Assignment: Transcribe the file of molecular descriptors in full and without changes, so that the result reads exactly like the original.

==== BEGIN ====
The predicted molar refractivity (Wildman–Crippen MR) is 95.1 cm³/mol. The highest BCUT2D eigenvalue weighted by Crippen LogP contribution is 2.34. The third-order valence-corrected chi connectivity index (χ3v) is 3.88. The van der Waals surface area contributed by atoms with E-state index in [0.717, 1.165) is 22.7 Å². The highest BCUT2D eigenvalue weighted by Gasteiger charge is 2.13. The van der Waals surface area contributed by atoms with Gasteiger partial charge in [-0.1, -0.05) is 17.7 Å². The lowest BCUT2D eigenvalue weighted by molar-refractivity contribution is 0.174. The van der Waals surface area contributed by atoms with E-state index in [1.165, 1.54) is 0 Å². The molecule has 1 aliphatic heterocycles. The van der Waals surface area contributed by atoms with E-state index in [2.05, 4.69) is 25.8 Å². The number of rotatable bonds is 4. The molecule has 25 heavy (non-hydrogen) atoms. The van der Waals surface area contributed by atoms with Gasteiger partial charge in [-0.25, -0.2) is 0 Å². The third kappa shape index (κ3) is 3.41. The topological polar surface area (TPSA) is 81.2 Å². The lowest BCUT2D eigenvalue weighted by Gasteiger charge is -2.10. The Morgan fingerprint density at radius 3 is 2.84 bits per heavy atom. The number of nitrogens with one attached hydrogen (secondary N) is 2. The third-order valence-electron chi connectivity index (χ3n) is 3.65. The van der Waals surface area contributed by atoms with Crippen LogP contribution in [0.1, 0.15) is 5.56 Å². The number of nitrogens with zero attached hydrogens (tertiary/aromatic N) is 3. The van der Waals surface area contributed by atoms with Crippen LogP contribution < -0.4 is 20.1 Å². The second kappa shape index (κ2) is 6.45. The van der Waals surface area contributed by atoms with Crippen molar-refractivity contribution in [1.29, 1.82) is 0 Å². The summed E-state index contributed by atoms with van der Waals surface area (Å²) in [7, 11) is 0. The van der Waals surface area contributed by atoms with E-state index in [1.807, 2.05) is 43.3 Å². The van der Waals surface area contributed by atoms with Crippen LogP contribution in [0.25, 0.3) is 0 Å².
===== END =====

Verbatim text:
The predicted molar refractivity (Wildman–Crippen MR) is 95.1 cm³/mol. The highest BCUT2D eigenvalue weighted by Crippen LogP contribution is 2.34. The third-order valence-corrected chi connectivity index (χ3v) is 3.88. The van der Waals surface area contributed by atoms with E-state index in [0.717, 1.165) is 22.7 Å². The highest BCUT2D eigenvalue weighted by Gasteiger charge is 2.13. The van der Waals surface area contributed by atoms with Gasteiger partial charge in [-0.1, -0.05) is 17.7 Å². The lowest BCUT2D eigenvalue weighted by molar-refractivity contribution is 0.174. The van der Waals surface area contributed by atoms with E-state index in [1.165, 1.54) is 0 Å². The molecule has 1 aliphatic heterocycles. The van der Waals surface area contributed by atoms with E-state index in [2.05, 4.69) is 25.8 Å². The number of rotatable bonds is 4. The molecule has 25 heavy (non-hydrogen) atoms. The van der Waals surface area contributed by atoms with Gasteiger partial charge in [-0.25, -0.2) is 0 Å². The third kappa shape index (κ3) is 3.41. The topological polar surface area (TPSA) is 81.2 Å². The lowest BCUT2D eigenvalue weighted by Gasteiger charge is -2.10. The Morgan fingerprint density at radius 3 is 2.84 bits per heavy atom. The number of nitrogens with one attached hydrogen (secondary N) is 2. The third-order valence-electron chi connectivity index (χ3n) is 3.65. The van der Waals surface area contributed by atoms with Crippen LogP contribution in [0.1, 0.15) is 5.56 Å². The number of nitrogens with zero attached hydrogens (tertiary/aromatic N) is 3. The van der Waals surface area contributed by atoms with Crippen LogP contribution < -0.4 is 20.1 Å². The second kappa shape index (κ2) is 6.45. The van der Waals surface area contributed by atoms with Crippen molar-refractivity contribution in [1.29, 1.82) is 0 Å². The summed E-state index contributed by atoms with van der Waals surface area (Å²) in [7, 11) is 0. The van der Waals surface area contributed by atoms with E-state index in [1.807, 2.05) is 43.3 Å². The van der Waals surface area contributed by atoms with Crippen LogP contribution in [0.25, 0.3) is 0 Å².